In the late eighteenth century two expansive Eurasian empires met formally for the first time-the Manchu or Qing dynasty of China and the maritime empire of Great Britain.
The occasion was the mission of Lord Macartney, sent by the British crown and sponsored by the East India Company, to the court of the Qianlong emperor.
Cherishing Men from Afar looks at the initial confrontation between these two empires from a historical perspective informed by the insights of contemporary postcolonial criticism and cultural studies. The history of this encounter, like that of most colonial and imperial encounters, has traditionally been told from the Europeans' point of view.
In this book, James L. Hevia consults Chinese sources-many previously untranslated-for a broader sense of what Qing court officials understood; and considers these documents in light of a sophisticated anthropological understanding of Qing ritual processes and expectations.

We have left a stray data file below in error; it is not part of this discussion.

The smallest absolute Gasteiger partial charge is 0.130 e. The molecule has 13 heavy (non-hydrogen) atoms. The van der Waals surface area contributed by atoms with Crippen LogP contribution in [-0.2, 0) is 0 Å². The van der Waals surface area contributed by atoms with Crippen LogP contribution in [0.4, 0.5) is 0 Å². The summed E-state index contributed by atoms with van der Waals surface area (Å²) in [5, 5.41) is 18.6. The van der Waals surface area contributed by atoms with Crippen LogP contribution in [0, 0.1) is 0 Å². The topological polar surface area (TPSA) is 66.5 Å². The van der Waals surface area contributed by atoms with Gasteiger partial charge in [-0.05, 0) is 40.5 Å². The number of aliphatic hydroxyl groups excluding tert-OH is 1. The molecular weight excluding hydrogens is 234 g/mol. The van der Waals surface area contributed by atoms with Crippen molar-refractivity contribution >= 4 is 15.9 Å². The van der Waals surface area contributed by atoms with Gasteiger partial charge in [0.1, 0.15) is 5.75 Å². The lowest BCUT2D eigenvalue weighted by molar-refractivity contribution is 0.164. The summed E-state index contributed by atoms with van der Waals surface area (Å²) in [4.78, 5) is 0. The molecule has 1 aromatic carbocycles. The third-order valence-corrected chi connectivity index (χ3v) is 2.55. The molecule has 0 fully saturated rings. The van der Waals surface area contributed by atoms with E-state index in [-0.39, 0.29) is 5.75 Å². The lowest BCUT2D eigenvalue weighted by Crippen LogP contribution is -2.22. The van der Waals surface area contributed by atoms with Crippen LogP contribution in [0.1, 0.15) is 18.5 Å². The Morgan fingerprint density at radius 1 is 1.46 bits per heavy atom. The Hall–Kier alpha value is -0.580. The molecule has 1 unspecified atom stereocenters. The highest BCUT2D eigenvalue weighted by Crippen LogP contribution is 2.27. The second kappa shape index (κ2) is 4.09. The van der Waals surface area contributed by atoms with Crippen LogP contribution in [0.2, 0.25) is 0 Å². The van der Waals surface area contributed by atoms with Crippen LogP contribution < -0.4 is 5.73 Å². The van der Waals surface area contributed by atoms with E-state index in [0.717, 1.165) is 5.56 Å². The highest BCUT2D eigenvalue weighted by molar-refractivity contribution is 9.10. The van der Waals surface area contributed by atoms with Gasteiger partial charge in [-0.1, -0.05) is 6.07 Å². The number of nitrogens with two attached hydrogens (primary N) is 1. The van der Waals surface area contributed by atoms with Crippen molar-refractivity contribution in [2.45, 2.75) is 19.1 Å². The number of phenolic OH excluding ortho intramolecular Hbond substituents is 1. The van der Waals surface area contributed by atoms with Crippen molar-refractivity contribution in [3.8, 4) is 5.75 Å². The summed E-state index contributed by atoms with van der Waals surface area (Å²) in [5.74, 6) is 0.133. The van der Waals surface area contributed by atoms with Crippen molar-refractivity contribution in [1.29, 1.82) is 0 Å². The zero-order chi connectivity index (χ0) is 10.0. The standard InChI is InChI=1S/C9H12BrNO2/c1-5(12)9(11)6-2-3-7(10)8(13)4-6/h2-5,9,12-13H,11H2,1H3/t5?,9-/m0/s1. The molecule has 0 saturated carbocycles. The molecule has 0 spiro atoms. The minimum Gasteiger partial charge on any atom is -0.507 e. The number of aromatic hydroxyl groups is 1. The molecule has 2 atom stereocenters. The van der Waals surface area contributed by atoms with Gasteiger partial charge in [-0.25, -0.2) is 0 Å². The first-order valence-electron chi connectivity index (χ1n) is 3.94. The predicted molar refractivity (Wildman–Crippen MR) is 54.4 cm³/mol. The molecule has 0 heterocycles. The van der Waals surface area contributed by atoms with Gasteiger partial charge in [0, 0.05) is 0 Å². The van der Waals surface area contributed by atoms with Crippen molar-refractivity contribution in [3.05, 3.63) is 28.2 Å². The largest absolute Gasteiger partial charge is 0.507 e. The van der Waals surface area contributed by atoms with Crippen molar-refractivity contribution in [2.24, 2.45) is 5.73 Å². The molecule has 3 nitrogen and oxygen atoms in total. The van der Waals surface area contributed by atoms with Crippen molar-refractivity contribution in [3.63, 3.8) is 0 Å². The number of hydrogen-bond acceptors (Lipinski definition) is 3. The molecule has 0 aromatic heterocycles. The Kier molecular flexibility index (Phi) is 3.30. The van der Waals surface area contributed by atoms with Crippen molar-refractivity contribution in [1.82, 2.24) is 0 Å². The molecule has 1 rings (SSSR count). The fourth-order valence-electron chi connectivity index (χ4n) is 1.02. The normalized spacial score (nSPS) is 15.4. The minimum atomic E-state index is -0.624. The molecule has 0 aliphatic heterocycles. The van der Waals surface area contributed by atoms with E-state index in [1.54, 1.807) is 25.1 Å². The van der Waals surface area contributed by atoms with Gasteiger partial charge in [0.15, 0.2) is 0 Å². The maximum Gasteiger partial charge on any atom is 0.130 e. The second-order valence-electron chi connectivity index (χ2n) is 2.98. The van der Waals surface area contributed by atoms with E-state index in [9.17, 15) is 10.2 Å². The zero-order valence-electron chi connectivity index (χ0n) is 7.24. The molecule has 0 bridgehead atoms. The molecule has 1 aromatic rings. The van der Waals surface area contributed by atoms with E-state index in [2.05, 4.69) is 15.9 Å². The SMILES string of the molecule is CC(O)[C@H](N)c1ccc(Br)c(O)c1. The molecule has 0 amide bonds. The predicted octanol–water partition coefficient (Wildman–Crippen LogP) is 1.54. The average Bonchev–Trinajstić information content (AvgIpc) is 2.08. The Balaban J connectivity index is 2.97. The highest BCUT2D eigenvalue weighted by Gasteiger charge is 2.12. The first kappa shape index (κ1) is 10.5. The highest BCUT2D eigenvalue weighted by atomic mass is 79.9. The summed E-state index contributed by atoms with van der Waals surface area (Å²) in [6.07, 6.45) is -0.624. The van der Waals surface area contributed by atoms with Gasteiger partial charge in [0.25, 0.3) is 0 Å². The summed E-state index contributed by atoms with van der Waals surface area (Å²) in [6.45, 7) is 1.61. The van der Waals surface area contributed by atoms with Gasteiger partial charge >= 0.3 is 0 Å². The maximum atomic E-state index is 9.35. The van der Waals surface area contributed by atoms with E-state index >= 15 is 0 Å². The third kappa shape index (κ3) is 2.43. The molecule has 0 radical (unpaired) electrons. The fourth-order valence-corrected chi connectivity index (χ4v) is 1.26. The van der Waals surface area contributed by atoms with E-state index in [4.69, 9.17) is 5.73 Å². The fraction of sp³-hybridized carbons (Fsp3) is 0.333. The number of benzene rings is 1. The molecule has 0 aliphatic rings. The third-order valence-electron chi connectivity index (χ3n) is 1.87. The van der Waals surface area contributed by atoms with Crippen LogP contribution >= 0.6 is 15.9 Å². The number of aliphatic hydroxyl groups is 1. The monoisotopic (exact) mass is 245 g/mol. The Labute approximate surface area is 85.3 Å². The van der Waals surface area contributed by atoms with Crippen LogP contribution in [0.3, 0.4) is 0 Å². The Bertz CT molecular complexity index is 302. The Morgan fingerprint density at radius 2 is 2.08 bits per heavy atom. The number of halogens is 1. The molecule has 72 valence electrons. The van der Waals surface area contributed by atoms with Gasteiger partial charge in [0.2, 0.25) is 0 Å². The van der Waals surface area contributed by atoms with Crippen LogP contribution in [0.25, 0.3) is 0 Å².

He also reexamines the more familiar British accounts in the context of recent critiques of orientalism and work on the development of the bourgeois subject.
Hevia's reading of these sources reveals the logics of two discrete imperial formations, not so much impaired by the cultural misunderstandings that have historically been attributed to their meeting, but animated by differing ideas about constructing relations of sovereignty and power.
His examination of Chinese and English-language scholarly treatments of this event, both historical and contemporary, sheds new light on the place of the Macartney mission in the dynamics of colonial and imperial encounters.